Below I’ve included a sketch (by Joe Mercadante) of my real estate investment plan from before the 2008 real estate market crash.
The plan was to buy three single-family homes and offer each home on a two-year rent-to-own program. When the tenant bought out the home, the proceeds were to be used as a down payment on two new single-family homes. This would allow us to turn one home into two homes, unlocking the magic of compounding, except we’d be compounding homes!
These homes were all purchased outside of tax-protected accounts. We’d usually buy these homes with financing, which meant that the gain on sale was subject to capital gains tax. To defer this tax gain, we would use a 1031 tax-free exchange, rolling the tax gains into the new properties.
This is still a fantastic plan in an appreciating real estate market.
Unfortunately, the plan doesn’t work in a declining real estate market. Once the market declines, you have to switch back over to offering your homes as straight rentals until the market eventually rebounds.
Well, what would happen if you were to use this basic plan on homes you purchased inside of your retirement account?
You wouldn’t have to worry about doing any 1031 tax-free exchanges. This is because you wouldn’t have to pay any capital gain tax at the time your property sells. If you did this in a Traditional Self-Directed IRA, you’d defer your gain and if you were able to do this in a Roth Self-Directed IRA, your gain might actually be tax-free.
If this idea appeals to you but you don’t have enough saved in your IRA to buy a home for cash, you may be able to use a “non-recourse” loan.
A non-recourse loan is a loan that has no recourse against the borrower, which would be your self-directed retirement account. The only recourse the lender would have is the actual property itself.
This “non-recourse” financing may open up the opportunity for some people to use this strategy without having enough saved to buy homes for cash.
NOTE: If you borrow funds with “non-recourse” financing, your retirement account would be subject to UBIT (Unearned Business Income Tax.)
This may open the doors for you to implement my homes buying home plan inside your retirement account!
But wait there’s more…
If you’re 59.5 years old and have money in your employer’s 401k plan, you may be able to use an “In-Service Distribution” to roll these funds into a Self-Directed IRA where you can buy real estate. The best part about this is that you don’t have to leave your job to use this special provision to move your money.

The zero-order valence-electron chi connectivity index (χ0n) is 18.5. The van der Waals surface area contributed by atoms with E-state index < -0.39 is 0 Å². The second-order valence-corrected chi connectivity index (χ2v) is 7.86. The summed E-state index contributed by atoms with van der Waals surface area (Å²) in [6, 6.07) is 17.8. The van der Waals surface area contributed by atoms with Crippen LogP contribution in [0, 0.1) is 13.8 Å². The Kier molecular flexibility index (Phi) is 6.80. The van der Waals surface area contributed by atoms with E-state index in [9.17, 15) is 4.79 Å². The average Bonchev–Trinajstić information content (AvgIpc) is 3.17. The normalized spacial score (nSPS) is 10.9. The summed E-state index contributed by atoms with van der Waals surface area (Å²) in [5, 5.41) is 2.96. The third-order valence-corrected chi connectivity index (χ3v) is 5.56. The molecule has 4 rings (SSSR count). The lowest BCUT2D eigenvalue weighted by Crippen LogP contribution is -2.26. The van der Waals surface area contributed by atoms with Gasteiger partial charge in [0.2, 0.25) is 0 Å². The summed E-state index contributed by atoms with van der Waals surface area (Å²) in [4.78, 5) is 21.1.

Many (around 70%) company sponsored retirement plans allow for “in-service distributions.” You’ll have to look into your company’s plan to see if you’d be able to use this strategy.
Self-directed retirement accounts are the single best wealth-building tool because they allow you to invest your retirement savings directly into affordable housing assets offering monthly income.
I actually funded my Self-Directed IRA many years ago when I left my accounting job. I rolled my 401k into my Self-Directed IRA and have used those funds to acquire single-family homes and manufactured homes. I personally haven’t used any “non-recourse” loans to buy real estate in my retirement accounts; however, it might make sense for two reasons:
1. You’d only be borrowing 60% of the value of the home and you’d never be an over-leveraged position.
2. The loan is non-recourse, and the lender wouldn’t be able to go after any other assets.
If you’d like to learn more about how to use a Rent to Own Program, become a Cashflownaire Member at this link and I’ll send you my Complete Rent to Own System. This system is one of the new member bonuses you’ll receive instantly.
This system includes everything you’ll need to get started with Rent to Own Programs including the forms I use with my properties.
P.S. These strategies are obviously advanced, and you should definitely discuss them with your tax professional before taking any action. You also want to be sure you understand and plan for any UBIT that you may incur, if you finance real estate owned inside your retirement account.
P.P.S. My friend, Joe Mercadante, who created the homes buying homes sketch passed away two years ago. RIP Joe. I miss you, brother.
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